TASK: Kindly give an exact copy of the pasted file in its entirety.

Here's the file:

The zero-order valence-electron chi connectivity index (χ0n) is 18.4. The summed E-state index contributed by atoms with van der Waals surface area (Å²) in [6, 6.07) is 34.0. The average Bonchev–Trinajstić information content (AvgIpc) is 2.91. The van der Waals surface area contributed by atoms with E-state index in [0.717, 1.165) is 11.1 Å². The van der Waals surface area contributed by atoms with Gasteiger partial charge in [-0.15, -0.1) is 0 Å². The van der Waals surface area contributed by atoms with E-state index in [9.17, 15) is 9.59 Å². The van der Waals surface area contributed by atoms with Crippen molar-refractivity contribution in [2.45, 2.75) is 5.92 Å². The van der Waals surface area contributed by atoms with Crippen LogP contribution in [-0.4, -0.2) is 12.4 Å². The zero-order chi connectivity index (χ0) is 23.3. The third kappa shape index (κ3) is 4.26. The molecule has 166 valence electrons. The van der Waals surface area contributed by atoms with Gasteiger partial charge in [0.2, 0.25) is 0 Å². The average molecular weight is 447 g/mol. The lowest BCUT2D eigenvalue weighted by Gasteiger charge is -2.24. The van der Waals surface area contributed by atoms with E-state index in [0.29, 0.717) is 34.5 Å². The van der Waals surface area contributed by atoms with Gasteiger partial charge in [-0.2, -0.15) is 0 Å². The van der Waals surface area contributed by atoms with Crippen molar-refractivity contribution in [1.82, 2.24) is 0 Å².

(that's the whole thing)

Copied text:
The zero-order valence-electron chi connectivity index (χ0n) is 18.4. The summed E-state index contributed by atoms with van der Waals surface area (Å²) in [6, 6.07) is 34.0. The average Bonchev–Trinajstić information content (AvgIpc) is 2.91. The van der Waals surface area contributed by atoms with E-state index in [0.717, 1.165) is 11.1 Å². The van der Waals surface area contributed by atoms with Gasteiger partial charge in [-0.15, -0.1) is 0 Å². The van der Waals surface area contributed by atoms with E-state index in [9.17, 15) is 9.59 Å². The van der Waals surface area contributed by atoms with Crippen molar-refractivity contribution in [2.45, 2.75) is 5.92 Å². The van der Waals surface area contributed by atoms with Crippen LogP contribution in [-0.4, -0.2) is 12.4 Å². The zero-order chi connectivity index (χ0) is 23.3. The third kappa shape index (κ3) is 4.26. The molecule has 166 valence electrons. The van der Waals surface area contributed by atoms with Gasteiger partial charge in [0.2, 0.25) is 0 Å². The average molecular weight is 447 g/mol. The lowest BCUT2D eigenvalue weighted by Gasteiger charge is -2.24. The van der Waals surface area contributed by atoms with E-state index in [0.29, 0.717) is 34.5 Å². The van der Waals surface area contributed by atoms with Gasteiger partial charge in [-0.2, -0.15) is 0 Å². The van der Waals surface area contributed by atoms with Crippen molar-refractivity contribution in [1.82, 2.24) is 0 Å².